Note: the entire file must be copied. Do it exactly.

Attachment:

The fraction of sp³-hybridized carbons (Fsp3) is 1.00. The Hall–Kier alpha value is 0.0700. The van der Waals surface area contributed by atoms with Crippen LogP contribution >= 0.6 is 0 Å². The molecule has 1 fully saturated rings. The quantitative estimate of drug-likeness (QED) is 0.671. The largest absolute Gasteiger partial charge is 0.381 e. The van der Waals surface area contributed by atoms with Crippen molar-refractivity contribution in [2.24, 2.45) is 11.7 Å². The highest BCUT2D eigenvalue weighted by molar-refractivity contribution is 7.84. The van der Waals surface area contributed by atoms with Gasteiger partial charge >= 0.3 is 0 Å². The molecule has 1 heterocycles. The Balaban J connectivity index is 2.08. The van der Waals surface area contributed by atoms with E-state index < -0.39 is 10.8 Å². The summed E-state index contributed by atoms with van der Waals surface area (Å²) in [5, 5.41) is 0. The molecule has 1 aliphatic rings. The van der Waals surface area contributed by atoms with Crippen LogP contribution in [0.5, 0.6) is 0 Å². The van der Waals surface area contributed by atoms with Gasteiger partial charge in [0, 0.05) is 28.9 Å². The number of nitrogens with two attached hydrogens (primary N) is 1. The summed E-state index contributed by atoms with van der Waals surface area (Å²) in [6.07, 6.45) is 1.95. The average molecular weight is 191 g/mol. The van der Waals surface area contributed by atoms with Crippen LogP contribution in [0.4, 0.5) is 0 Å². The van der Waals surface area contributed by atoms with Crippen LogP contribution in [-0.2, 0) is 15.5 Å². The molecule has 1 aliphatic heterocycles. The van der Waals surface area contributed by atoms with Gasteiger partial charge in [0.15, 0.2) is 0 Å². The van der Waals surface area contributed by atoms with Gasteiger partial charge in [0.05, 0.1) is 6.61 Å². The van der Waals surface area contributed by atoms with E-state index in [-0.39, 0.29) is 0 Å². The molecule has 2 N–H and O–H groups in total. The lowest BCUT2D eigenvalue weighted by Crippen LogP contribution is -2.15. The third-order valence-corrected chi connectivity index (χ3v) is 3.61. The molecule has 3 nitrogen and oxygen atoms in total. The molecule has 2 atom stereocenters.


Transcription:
The fraction of sp³-hybridized carbons (Fsp3) is 1.00. The Hall–Kier alpha value is 0.0700. The van der Waals surface area contributed by atoms with Crippen LogP contribution >= 0.6 is 0 Å². The molecule has 1 fully saturated rings. The quantitative estimate of drug-likeness (QED) is 0.671. The largest absolute Gasteiger partial charge is 0.381 e. The van der Waals surface area contributed by atoms with Crippen molar-refractivity contribution in [2.24, 2.45) is 11.7 Å². The highest BCUT2D eigenvalue weighted by molar-refractivity contribution is 7.84. The van der Waals surface area contributed by atoms with Gasteiger partial charge >= 0.3 is 0 Å². The molecule has 1 heterocycles. The Balaban J connectivity index is 2.08. The van der Waals surface area contributed by atoms with E-state index < -0.39 is 10.8 Å². The summed E-state index contributed by atoms with van der Waals surface area (Å²) in [5, 5.41) is 0. The molecule has 1 aliphatic rings. The van der Waals surface area contributed by atoms with Crippen LogP contribution in [0.5, 0.6) is 0 Å². The van der Waals surface area contributed by atoms with Gasteiger partial charge in [0, 0.05) is 28.9 Å². The number of nitrogens with two attached hydrogens (primary N) is 1. The summed E-state index contributed by atoms with van der Waals surface area (Å²) in [6.07, 6.45) is 1.95. The average molecular weight is 191 g/mol. The van der Waals surface area contributed by atoms with Crippen LogP contribution in [0.4, 0.5) is 0 Å². The van der Waals surface area contributed by atoms with Crippen LogP contribution in [-0.2, 0) is 15.5 Å². The molecule has 1 aliphatic heterocycles. The van der Waals surface area contributed by atoms with Gasteiger partial charge in [0.15, 0.2) is 0 Å². The van der Waals surface area contributed by atoms with Gasteiger partial charge in [0.05, 0.1) is 6.61 Å². The van der Waals surface area contributed by atoms with E-state index in [-0.39, 0.29) is 0 Å². The molecule has 2 N–H and O–H groups in total. The lowest BCUT2D eigenvalue weighted by Crippen LogP contribution is -2.15. The third-order valence-corrected chi connectivity index (χ3v) is 3.61. The molecule has 3 nitrogen and oxygen atoms in total. The molecule has 2 atom stereocenters.